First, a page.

Thursday, April 4, 2019

2019-04-05 - Context


  1. Adding Isaiah chapter 1 to my pamphlet for wayward priests.
    Isaiah is already better than Proverbs. We can deal with the wrath of God, but we can't deal with a monotone.

    However, I found the last chapter of Proverbs funny due to the fact that Lemuel was quoting his mother. I can just imagine her standing over him and telling him these things. And at least the good wife gets the final word instead of another warning about the evil woman.

    If you don't get a chill when they strike Him and say "Prophesy!", than you need to- really pay attention on Palm Sunday and Good Friday.

    Ephesians is like- solid food. You can tell Paul is speaking to people who know. Not a hint of an exhortation.

  2. Call me morbid, but Isaiah 1 was a veritable breath of fresh air! I luv me some heavy-hittin' truth. You must tell us more about this pamphlet, Gabby. Will you put it in the collection basket at lackadaisical parishes?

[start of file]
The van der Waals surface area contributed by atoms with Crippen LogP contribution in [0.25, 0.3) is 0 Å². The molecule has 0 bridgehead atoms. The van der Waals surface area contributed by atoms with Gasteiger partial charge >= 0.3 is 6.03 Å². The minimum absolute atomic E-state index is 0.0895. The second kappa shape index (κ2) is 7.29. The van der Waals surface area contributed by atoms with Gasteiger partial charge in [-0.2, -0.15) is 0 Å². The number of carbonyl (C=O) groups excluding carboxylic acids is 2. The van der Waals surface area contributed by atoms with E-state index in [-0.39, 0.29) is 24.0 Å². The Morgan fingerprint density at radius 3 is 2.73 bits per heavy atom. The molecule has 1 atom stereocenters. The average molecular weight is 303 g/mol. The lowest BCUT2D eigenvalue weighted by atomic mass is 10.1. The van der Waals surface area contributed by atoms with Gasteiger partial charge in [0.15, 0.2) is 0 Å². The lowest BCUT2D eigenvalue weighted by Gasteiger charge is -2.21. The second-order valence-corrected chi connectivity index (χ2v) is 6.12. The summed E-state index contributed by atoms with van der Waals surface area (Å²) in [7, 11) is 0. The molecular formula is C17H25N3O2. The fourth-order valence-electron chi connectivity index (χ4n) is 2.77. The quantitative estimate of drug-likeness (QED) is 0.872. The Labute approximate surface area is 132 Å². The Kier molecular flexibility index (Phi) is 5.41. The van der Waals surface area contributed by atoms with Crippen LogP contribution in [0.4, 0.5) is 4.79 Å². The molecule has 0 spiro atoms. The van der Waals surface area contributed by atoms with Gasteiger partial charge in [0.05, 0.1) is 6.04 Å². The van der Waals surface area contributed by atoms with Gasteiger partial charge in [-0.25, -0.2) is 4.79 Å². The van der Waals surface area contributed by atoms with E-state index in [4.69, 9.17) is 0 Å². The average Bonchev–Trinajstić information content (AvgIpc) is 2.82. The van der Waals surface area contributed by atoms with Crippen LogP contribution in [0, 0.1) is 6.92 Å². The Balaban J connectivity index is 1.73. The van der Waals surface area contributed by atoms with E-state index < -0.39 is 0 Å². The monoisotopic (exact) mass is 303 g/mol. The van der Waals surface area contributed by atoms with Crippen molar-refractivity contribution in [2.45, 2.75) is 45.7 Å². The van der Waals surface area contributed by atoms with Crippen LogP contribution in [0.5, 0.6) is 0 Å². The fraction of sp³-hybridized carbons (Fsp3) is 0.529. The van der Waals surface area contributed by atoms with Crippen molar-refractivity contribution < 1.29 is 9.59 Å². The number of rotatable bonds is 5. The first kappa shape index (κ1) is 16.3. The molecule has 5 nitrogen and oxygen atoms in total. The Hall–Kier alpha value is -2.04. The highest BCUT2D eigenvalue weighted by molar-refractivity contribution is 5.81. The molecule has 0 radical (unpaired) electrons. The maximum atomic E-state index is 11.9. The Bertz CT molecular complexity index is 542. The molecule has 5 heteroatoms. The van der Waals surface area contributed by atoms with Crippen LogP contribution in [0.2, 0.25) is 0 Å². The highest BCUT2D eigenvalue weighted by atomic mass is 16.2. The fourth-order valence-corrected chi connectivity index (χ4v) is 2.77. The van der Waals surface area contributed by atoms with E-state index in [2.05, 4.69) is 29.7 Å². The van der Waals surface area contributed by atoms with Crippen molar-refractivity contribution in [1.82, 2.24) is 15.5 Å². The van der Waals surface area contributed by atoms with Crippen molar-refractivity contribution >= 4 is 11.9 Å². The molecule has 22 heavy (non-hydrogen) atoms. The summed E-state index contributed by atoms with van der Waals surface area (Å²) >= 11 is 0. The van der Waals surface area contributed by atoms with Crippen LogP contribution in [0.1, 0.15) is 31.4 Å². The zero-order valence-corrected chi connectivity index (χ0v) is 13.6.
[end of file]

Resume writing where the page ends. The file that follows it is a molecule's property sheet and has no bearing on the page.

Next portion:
Speaking of the castration of hard sayings, and incident comes to mind at the local parish. That Sunday in the Gospel, Jesus said or did something "tough." I can't remember if it was cleansing the Temple or Our Lord's warning about how it is better to cut off a body part than be whole and cast into Gehenna. In his profound wisdom, the pastor offered this theological insight: "Well, it sure doesn't look like Jesus has read 'How to Win Friends and Influence People.'" After a tepid chorus of laughs, he went back to bloviating on love.

    It struck me with this account of Jesus' trial that in spite of His imploring the Father to "remove this chalice from me," He is fully committed to the work of Redemption, to the degree that when the witnesses can't come up with a single thing to condemn Him, Jesus willingly condemns Himself.

    Good insight, Gabby, Ephesians is solid food. Which may be hard to chew, but it's what we so DESPERATELY need.